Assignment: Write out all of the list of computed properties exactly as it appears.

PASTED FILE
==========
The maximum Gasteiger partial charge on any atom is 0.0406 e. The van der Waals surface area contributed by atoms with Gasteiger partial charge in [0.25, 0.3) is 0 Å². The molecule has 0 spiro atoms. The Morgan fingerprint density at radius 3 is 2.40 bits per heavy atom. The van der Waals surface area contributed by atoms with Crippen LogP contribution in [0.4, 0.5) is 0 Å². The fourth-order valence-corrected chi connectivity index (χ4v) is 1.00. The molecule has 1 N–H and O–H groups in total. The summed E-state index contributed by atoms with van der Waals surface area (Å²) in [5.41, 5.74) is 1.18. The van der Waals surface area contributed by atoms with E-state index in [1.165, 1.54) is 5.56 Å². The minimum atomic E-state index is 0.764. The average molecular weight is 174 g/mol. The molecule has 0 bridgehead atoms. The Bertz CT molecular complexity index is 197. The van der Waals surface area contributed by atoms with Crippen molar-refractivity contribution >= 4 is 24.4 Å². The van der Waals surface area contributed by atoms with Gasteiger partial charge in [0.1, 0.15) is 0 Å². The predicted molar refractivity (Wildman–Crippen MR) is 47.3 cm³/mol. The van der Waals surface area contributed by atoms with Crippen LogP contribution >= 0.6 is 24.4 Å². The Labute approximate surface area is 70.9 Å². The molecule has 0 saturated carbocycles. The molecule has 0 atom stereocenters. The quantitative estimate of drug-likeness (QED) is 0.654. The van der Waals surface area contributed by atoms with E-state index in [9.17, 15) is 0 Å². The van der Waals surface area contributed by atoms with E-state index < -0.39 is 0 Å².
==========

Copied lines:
The maximum Gasteiger partial charge on any atom is 0.0406 e. The van der Waals surface area contributed by atoms with Gasteiger partial charge in [0.25, 0.3) is 0 Å². The molecule has 0 spiro atoms. The Morgan fingerprint density at radius 3 is 2.40 bits per heavy atom. The van der Waals surface area contributed by atoms with Crippen LogP contribution in [0.4, 0.5) is 0 Å². The fourth-order valence-corrected chi connectivity index (χ4v) is 1.00. The molecule has 1 N–H and O–H groups in total. The summed E-state index contributed by atoms with van der Waals surface area (Å²) in [5.41, 5.74) is 1.18. The van der Waals surface area contributed by atoms with E-state index in [1.165, 1.54) is 5.56 Å². The minimum atomic E-state index is 0.764. The average molecular weight is 174 g/mol. The molecule has 0 bridgehead atoms. The Bertz CT molecular complexity index is 197. The van der Waals surface area contributed by atoms with Crippen molar-refractivity contribution >= 4 is 24.4 Å². The van der Waals surface area contributed by atoms with Gasteiger partial charge in [0.1, 0.15) is 0 Å². The predicted molar refractivity (Wildman–Crippen MR) is 47.3 cm³/mol. The van der Waals surface area contributed by atoms with Crippen LogP contribution >= 0.6 is 24.4 Å². The Labute approximate surface area is 70.9 Å². The molecule has 0 saturated carbocycles. The molecule has 0 atom stereocenters. The quantitative estimate of drug-likeness (QED) is 0.654. The van der Waals surface area contributed by atoms with E-state index in [9.17, 15) is 0 Å². The van der Waals surface area contributed by atoms with E-state index < -0.39 is 0 Å².